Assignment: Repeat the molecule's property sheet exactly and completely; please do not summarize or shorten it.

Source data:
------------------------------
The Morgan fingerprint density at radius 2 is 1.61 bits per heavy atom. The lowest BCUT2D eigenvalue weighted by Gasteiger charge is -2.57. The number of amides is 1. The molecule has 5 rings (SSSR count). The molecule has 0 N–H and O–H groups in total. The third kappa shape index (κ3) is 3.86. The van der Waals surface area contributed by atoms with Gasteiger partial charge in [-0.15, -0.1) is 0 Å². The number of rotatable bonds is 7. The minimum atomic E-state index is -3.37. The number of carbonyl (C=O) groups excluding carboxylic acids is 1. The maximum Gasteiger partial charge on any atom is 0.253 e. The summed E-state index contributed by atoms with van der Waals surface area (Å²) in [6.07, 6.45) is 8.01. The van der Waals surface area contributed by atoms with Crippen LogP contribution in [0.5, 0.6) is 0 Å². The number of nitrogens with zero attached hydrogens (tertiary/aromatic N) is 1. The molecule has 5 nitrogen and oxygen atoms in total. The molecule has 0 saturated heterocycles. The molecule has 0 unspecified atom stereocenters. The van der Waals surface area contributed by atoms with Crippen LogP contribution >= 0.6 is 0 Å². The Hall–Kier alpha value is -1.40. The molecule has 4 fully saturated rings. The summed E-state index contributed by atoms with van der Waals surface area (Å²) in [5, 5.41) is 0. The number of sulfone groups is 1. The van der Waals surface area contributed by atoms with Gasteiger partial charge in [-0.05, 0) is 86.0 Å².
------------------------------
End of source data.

The Morgan fingerprint density at radius 2 is 1.61 bits per heavy atom. The lowest BCUT2D eigenvalue weighted by Gasteiger charge is -2.57. The number of amides is 1. The molecule has 5 rings (SSSR count). The molecule has 0 N–H and O–H groups in total. The third kappa shape index (κ3) is 3.86. The van der Waals surface area contributed by atoms with Gasteiger partial charge in [-0.15, -0.1) is 0 Å². The number of rotatable bonds is 7. The minimum atomic E-state index is -3.37. The number of carbonyl (C=O) groups excluding carboxylic acids is 1. The maximum Gasteiger partial charge on any atom is 0.253 e. The summed E-state index contributed by atoms with van der Waals surface area (Å²) in [6.07, 6.45) is 8.01. The van der Waals surface area contributed by atoms with Crippen LogP contribution in [0.5, 0.6) is 0 Å². The number of nitrogens with zero attached hydrogens (tertiary/aromatic N) is 1. The molecule has 5 nitrogen and oxygen atoms in total. The molecule has 0 saturated heterocycles. The molecule has 0 unspecified atom stereocenters. The van der Waals surface area contributed by atoms with Crippen LogP contribution >= 0.6 is 0 Å². The Hall–Kier alpha value is -1.40. The molecule has 4 fully saturated rings. The summed E-state index contributed by atoms with van der Waals surface area (Å²) in [5, 5.41) is 0. The number of sulfone groups is 1. The van der Waals surface area contributed by atoms with Gasteiger partial charge in [-0.05, 0) is 86.0 Å².